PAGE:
peridot

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per·i·dot

 (pĕr′ĭ-dŏt′, -dō′)
n.
A yellowish-green variety of olivine used as a gem.

[Middle English, from Anglo-Norman peridout, from Medieval Latin peridotus, from alteration of Latin paederōs, paederōt-, a kind of gemstone, from Greek paiderōs paiderōt- (literally, "boy-love"), a kind of plant (perhaps a species of hawthorn) offered to Aphrodite, a kind of gemstone used as a love charm : Greek pais, paid-, child, boy; see pau- in Indo-European roots + Greek erōs, erōt-, erotic love.]

per′i·dot′ic (-dŏt′ĭk, -dō′tĭk) adj.
American Heritage® Dictionary of the English Language, Fifth Edition. Copyright © 2016 by Houghton Mifflin Harcourt Publishing Company. Published by Houghton Mifflin Harcourt Publishing Company. All rights reserved.

peridot

(ˈpɛrɪˌdɒt)
n
(Minerals) a pale green transparent variety of the olivine chrysolite, used as a gemstone
[C14: from Old French peritot, of unknown origin]
Collins English Dictionary – Complete and Unabridged, 12th Edition 2014 © HarperCollins Publishers 1991, 1994, 1998, 2000, 2003, 2006, 2007, 2009, 2011, 2014

per•i•dot

(ˈpɛr ɪˌdoʊ, -ˌdɒt)

n.
a green transparent variety of olivine, used as a gem.
[1300–50; Middle English peritot < Middle French (French péridot), of obscure orig.]
per`i•dot′ic (-ˈdɒt ɪk, -ˈdoʊ tɪk) adj.
Random House Kernerman Webster's College Dictionary, © 2010 K Dictionaries Ltd. Copyright 2005, 1997, 1991 by Random House, Inc. All rights reserved.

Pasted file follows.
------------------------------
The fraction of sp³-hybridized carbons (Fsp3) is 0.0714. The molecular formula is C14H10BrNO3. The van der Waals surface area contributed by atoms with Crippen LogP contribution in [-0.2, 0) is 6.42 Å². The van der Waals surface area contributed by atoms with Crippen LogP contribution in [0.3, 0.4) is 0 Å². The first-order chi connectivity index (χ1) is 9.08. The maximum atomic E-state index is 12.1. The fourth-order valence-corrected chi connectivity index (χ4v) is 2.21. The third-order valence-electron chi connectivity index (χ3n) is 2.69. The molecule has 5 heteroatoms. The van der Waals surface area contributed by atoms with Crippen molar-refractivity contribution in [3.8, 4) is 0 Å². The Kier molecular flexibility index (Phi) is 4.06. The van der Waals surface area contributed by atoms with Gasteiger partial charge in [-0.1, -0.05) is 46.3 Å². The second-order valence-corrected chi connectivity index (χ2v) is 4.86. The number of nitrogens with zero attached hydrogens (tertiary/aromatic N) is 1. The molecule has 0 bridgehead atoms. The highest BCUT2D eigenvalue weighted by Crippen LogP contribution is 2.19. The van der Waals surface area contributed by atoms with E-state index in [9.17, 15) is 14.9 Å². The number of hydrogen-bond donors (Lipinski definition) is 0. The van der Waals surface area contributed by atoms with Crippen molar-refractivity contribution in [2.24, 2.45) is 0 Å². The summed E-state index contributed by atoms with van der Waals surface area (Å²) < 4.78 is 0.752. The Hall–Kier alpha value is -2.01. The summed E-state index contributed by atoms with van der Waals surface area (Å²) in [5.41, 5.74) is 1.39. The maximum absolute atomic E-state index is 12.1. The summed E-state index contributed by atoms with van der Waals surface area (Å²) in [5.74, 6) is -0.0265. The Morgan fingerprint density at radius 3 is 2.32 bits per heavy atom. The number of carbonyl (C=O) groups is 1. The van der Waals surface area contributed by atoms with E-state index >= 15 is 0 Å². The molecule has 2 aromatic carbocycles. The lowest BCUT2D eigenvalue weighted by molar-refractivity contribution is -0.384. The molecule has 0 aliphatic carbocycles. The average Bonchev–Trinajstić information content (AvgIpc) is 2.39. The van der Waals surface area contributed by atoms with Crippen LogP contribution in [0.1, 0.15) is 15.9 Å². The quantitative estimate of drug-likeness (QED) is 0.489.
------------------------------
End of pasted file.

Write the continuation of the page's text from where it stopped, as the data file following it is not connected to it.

ThesaurusAntonymsRelated WordsSynonymsLegend:
Noun1.peridot - a pale green variety of chrysoliteperidot - a pale green variety of chrysolite; used as a gemstone
chrysolite - a brown or yellow-green olivine found in igneous and metamorphic rocks and used as a gemstone
transparent gem - a gemstone having the property of transmitting light without serious diffusion
Based on WordNet 3.0, Farlex clipart collection. © 2003-2012 Princeton University, Farlex Inc.
Translations

peridot

[ˈperɪdɒt] Nperidotita f
Collins Spanish Dictionary - Complete and Unabridged 8th Edition 2005 © William Collins Sons & Co. Ltd. 1971, 1988 © HarperCollins Publishers 1992, 1993, 1996, 1997, 2000, 2003, 2005
References in classic literature ?
He would often spend a whole day settling and resettling in their cases the various stones that be had collected, such as the olive-green chrysoberyl that turns red by lamplight, the cymophane with its wirelike line of silver, the pistachio-coloured peridot, rose-pink and wine-yellow topazes, carbuncles of fiery scarlet with tremulous, four-rayed stars, flame-red cinnamon-stones, orange and violet spinels, and amethysts with their alternate layers of ruby and sapphire.
The Serpenti has had many incarnations, in 18-karat white, yellow or pink gold, and with diamonds, rubies, amethysts, emeralds, sapphires, peridots, malachites, rubellites, or a combination of these stones.